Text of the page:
Autoradiography and Fluorography

Abstract

Radioactive compounds are used to detect and monitor labelled cellular components by imaging on photographic emulsion in contact with the sample. In direct autoradiography, emissions from high‐energy radioisotopes directly affect the emulsion. In indirect autoradiography, a fluorescent intensifying screen produces photons that affect the emulsion; and in fluorography the emulsion detects photons produced when radioactive emissions interact with an added scintillant and the techique can use low‐energy emitters.

Keywords: radioactive isotopes; X‐ray film; radioactivity; intensifying screen; phosphorimager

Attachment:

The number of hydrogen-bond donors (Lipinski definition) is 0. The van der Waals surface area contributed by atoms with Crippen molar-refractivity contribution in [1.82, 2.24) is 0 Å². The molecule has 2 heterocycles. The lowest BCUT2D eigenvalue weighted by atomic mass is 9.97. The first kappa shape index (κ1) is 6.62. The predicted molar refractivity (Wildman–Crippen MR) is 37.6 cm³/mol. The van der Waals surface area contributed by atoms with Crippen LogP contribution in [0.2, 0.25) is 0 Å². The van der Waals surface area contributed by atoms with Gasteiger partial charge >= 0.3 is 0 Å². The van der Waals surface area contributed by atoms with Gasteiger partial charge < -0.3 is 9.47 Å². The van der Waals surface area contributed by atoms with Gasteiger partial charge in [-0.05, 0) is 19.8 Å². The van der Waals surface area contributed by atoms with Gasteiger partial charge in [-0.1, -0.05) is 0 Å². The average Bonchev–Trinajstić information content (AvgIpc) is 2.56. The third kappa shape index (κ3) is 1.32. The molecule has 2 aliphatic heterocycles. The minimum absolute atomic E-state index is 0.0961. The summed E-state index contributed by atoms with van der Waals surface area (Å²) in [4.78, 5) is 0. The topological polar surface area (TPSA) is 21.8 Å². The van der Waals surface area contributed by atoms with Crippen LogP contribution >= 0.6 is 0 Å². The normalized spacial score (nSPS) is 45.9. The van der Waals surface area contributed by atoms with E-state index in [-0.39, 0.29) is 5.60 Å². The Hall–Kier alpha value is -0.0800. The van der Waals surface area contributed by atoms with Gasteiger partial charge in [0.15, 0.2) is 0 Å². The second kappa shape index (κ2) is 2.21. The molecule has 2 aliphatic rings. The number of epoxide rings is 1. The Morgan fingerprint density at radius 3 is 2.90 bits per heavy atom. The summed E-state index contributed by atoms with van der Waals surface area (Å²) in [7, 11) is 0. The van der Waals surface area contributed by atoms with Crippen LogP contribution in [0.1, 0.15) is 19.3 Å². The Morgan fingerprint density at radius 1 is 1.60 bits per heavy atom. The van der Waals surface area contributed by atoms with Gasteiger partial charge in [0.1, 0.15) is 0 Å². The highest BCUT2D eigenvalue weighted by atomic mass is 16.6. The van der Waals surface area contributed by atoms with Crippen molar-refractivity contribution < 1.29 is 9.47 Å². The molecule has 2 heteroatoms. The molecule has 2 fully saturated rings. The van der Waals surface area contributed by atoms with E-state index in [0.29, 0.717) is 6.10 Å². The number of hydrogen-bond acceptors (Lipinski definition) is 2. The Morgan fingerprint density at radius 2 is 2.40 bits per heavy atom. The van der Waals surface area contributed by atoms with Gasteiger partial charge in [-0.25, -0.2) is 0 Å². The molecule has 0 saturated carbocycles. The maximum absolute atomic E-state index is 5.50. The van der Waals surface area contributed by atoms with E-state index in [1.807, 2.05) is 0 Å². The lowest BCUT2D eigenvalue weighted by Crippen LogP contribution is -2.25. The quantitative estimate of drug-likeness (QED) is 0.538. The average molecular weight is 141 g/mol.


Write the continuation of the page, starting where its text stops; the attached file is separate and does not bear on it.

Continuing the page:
References

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Gromov PS and Celis JE (1997) Two‐dimensional analysis of posttranslationally modified proteins. In: Cells JE, Carter N, Hunter T, et al. (eds) Cell Biology, A Laboratory Handbook, vol. 4, pp. 409–417. San Diego: Academic Press.

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Further Reading

Johnston RJ, Pickett SC and Barker DL (1990) Autoradiography using storage phosphor technology. Electrophoresis 11: 355–360.

Wegmann R, Balmain N, Richard‐Blum S and Guha S (1995) Radioautography in cellular and molecular biology. Cellular and Molecular Biology (Noisy‐le‐grand) 41: 1–20.

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How to Cite close
Gromov, Pavel S, and Celis, Julio E(Mar 2003) Autoradiography and Fluorography. In: eLS. John Wiley & Sons Ltd, Chichester. http://www.els.net [doi: 10.1038/npg.els.0002685]